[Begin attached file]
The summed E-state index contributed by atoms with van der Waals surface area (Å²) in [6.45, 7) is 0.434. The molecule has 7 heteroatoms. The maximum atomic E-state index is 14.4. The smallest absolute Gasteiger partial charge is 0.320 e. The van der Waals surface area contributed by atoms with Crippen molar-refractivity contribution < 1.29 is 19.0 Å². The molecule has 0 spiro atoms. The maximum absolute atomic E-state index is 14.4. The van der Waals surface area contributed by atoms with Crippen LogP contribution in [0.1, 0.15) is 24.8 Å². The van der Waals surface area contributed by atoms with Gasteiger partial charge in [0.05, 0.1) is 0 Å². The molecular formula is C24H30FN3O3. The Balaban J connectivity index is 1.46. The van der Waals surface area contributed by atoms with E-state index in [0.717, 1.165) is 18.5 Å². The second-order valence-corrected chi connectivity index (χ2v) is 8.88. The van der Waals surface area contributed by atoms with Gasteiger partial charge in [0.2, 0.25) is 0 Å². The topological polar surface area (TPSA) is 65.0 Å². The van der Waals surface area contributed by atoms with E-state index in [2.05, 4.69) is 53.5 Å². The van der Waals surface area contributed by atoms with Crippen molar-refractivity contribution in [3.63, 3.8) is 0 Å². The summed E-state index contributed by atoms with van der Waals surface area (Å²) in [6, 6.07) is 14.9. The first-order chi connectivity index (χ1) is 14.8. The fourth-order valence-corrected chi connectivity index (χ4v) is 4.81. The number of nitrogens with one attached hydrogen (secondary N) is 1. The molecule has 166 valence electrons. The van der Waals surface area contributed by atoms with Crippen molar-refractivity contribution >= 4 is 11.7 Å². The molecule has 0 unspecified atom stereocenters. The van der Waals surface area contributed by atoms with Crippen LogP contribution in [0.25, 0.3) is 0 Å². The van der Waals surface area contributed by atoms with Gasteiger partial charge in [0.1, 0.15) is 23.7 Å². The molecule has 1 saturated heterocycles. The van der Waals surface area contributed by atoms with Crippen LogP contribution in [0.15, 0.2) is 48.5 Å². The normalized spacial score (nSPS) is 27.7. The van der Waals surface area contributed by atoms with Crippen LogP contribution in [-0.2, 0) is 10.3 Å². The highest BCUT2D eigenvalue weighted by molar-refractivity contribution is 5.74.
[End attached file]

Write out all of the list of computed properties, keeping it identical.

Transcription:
The summed E-state index contributed by atoms with van der Waals surface area (Å²) in [6.45, 7) is 0.434. The molecule has 7 heteroatoms. The maximum atomic E-state index is 14.4. The smallest absolute Gasteiger partial charge is 0.320 e. The van der Waals surface area contributed by atoms with Crippen molar-refractivity contribution < 1.29 is 19.0 Å². The molecule has 0 spiro atoms. The maximum absolute atomic E-state index is 14.4. The van der Waals surface area contributed by atoms with Crippen LogP contribution in [0.1, 0.15) is 24.8 Å². The van der Waals surface area contributed by atoms with Gasteiger partial charge in [0.05, 0.1) is 0 Å². The molecular formula is C24H30FN3O3. The Balaban J connectivity index is 1.46. The van der Waals surface area contributed by atoms with E-state index in [0.717, 1.165) is 18.5 Å². The second-order valence-corrected chi connectivity index (χ2v) is 8.88. The van der Waals surface area contributed by atoms with Gasteiger partial charge in [0.2, 0.25) is 0 Å². The topological polar surface area (TPSA) is 65.0 Å². The van der Waals surface area contributed by atoms with E-state index in [2.05, 4.69) is 53.5 Å². The van der Waals surface area contributed by atoms with Crippen molar-refractivity contribution in [3.63, 3.8) is 0 Å². The summed E-state index contributed by atoms with van der Waals surface area (Å²) in [6, 6.07) is 14.9. The first-order chi connectivity index (χ1) is 14.8. The fourth-order valence-corrected chi connectivity index (χ4v) is 4.81. The number of nitrogens with one attached hydrogen (secondary N) is 1. The molecule has 166 valence electrons. The van der Waals surface area contributed by atoms with Crippen molar-refractivity contribution >= 4 is 11.7 Å². The molecule has 0 unspecified atom stereocenters. The van der Waals surface area contributed by atoms with Crippen LogP contribution in [0.25, 0.3) is 0 Å². The van der Waals surface area contributed by atoms with Gasteiger partial charge in [0.1, 0.15) is 23.7 Å². The molecule has 1 saturated heterocycles. The van der Waals surface area contributed by atoms with Crippen LogP contribution in [0.15, 0.2) is 48.5 Å². The normalized spacial score (nSPS) is 27.7. The van der Waals surface area contributed by atoms with Crippen LogP contribution in [-0.2, 0) is 10.3 Å². The highest BCUT2D eigenvalue weighted by molar-refractivity contribution is 5.74.